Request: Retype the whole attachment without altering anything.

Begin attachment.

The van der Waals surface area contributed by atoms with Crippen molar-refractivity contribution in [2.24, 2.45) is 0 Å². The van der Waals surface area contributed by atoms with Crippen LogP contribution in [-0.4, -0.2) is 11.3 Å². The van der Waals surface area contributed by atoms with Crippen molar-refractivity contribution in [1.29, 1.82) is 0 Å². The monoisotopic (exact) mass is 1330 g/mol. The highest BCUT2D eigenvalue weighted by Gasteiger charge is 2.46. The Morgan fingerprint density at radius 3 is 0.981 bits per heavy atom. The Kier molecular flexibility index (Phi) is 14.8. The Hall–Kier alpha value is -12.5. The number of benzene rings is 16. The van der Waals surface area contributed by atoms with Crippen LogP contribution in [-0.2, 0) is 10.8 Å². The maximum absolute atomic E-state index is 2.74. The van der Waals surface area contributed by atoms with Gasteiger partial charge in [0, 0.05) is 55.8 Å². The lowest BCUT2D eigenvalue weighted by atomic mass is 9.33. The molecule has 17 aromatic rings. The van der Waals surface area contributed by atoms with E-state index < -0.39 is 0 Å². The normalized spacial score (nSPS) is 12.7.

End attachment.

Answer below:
The van der Waals surface area contributed by atoms with Crippen molar-refractivity contribution in [2.24, 2.45) is 0 Å². The van der Waals surface area contributed by atoms with Crippen LogP contribution in [-0.4, -0.2) is 11.3 Å². The van der Waals surface area contributed by atoms with Crippen molar-refractivity contribution in [1.29, 1.82) is 0 Å². The monoisotopic (exact) mass is 1330 g/mol. The highest BCUT2D eigenvalue weighted by Gasteiger charge is 2.46. The Morgan fingerprint density at radius 3 is 0.981 bits per heavy atom. The Kier molecular flexibility index (Phi) is 14.8. The Hall–Kier alpha value is -12.5. The number of benzene rings is 16. The van der Waals surface area contributed by atoms with Crippen LogP contribution in [-0.2, 0) is 10.8 Å². The maximum absolute atomic E-state index is 2.74. The van der Waals surface area contributed by atoms with Gasteiger partial charge in [0, 0.05) is 55.8 Å². The lowest BCUT2D eigenvalue weighted by atomic mass is 9.33. The molecule has 17 aromatic rings. The van der Waals surface area contributed by atoms with E-state index < -0.39 is 0 Å². The normalized spacial score (nSPS) is 12.7.